Debussy Pelléas et Mélisande
Saturday 23rd June, 2018
Review by Richard Whitehouse
Pelléas – Jacques Imbrailo (baritone), Mélisande – Katja Stuber (soprano), Golaud – Roland Wood (bass-baritone), Arkel – Matthew Best (bass), Geneviève – Dame Felicity Palmer (mezzo-soprano), Doctor – Renaud Delaigue (bass), Yniold – Freddie Jemison (treble)
Members of CBSO Chorus, City of Birmingham Symphony Orchestra / Mirga Graźinytė-Tyla
Symphony Hall, Birmingham
Saturday 23 June 2018
It might not have been on the scale of the two weekends with which the City of Birmingham Symphony marked the centenary of Debussy’s death in March, though this evening’s concert performance of Pelléas et Mélisande provided a fitting climax to this year’s commemorations.
Premiered in 1902 after a genesis of almost a decade, Pelléas et Mélisande is Debussy’s only completed opera and his treatment of Maurice Maeterlinck’s symbolist drama a highpoint of musical impressionism. It was this blend of aesthetics that the present account brought out in full measure, so confirming Mirga Graźinytė-Tyla’s authority and the CBSO’s conviction in French repertoire as extends back almost a half-century to Louis Frémaux’s tenure. Obscure as the opera’s narrative can appear, there was nothing equivocal about tonight’s performance.
Vocally it was cast from strength and not least in the title-roles – Jacques Imbrailo’s eloquent and imploring assumption finely complemented by that from Katja Stuber, whose poise and limpidity betrayed no hint of coyness. Between them they amply conveyed a sense of people drawn together despite themselves and prevailing circumstances; the serenity characterizing their relationship gradually eroded as the net of fate closes around them. Golaud unwittingly plays the defining part in this, such as Roland Wood recognized with singing of great force but equally an emotional fragility which undermined every exchange with his wife and half-brother. Dramatic tension generated in the third and fourth acts is as tangible as in any opera of the period, and there was no doubting its presence as this account reached a fateful climax.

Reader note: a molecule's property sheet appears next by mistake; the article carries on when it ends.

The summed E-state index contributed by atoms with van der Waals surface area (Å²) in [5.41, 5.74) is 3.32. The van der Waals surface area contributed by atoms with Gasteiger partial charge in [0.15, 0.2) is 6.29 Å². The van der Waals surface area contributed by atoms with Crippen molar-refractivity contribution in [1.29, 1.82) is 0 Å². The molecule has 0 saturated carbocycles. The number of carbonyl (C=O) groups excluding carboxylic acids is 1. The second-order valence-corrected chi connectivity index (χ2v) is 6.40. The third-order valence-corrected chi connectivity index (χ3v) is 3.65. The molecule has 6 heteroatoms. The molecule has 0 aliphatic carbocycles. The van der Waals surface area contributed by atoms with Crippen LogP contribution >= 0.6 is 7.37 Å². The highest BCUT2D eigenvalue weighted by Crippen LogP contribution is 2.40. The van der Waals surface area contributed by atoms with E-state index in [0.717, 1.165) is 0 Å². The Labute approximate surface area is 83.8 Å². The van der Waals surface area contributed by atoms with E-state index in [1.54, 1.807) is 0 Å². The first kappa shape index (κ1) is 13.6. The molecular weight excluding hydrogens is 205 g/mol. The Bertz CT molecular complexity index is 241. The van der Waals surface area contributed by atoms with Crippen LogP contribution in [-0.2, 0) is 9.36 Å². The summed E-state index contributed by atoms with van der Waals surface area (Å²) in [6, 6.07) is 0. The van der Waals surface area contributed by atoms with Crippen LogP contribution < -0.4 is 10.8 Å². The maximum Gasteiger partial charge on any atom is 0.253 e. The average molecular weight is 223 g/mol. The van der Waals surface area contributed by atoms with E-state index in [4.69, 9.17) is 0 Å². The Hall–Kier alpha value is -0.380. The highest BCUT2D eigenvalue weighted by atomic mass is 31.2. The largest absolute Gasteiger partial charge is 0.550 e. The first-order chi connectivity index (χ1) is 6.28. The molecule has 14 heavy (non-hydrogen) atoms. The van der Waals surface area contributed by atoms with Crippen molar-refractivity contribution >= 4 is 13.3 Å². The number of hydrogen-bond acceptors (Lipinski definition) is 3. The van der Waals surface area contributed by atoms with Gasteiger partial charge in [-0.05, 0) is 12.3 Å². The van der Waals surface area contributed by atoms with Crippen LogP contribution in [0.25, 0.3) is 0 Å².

This is not to decry the other vocal contributions. In particular, Matthew Best was riveting as Arkel – ruler of a decaying kingdom (and dysfunctional dynasty) whose haunted demeanour was allied to a pathos and compassion that commanded the platform at his every appearance. Nor was there anything undersold about Felicity Palmer’s Geneviève – which, limited as this role may be, conjured the requisite foreboding in the face of inevitability that sets the course for all that follows. Renaud Delaigue was sympathetic if a little over-insistent as the Doctor, while Freddie Jemison was ideally cast as Yniold – his exchanges in Act Three with Golaud a heart-rending instance of innocence corrupted. It may enjoy the most incidental of roles, but the CBSO Chorus duly acquitted its brief (and here offstage) contribution with great subtlety.
Otherwise, and for all its radical take on French prosody, this is an opera where the orchestra plays a pivotal (and arguably determining) role, such as Graźinytė-Tyla recognized in the way she steered the emotional ebb and flow of the music with calm assurance. Momentum during the first two acts seemed a touch fitful, but that across the two which follow was unerringly gauged – so leaving the fifth act to unfold as a distanced while undeniably poignant epilogue which ultimately evaporates as if to underline the dream-like aura of much that has occurred.
This performance was enhanced by Jonathan Burton’s idiomatic surtitles and an absence of concert presentation or ‘scenic treatment’ as might have impeded the musical impact. A pity it does not seem to have been recorded, as this reading would have been worth hearing again.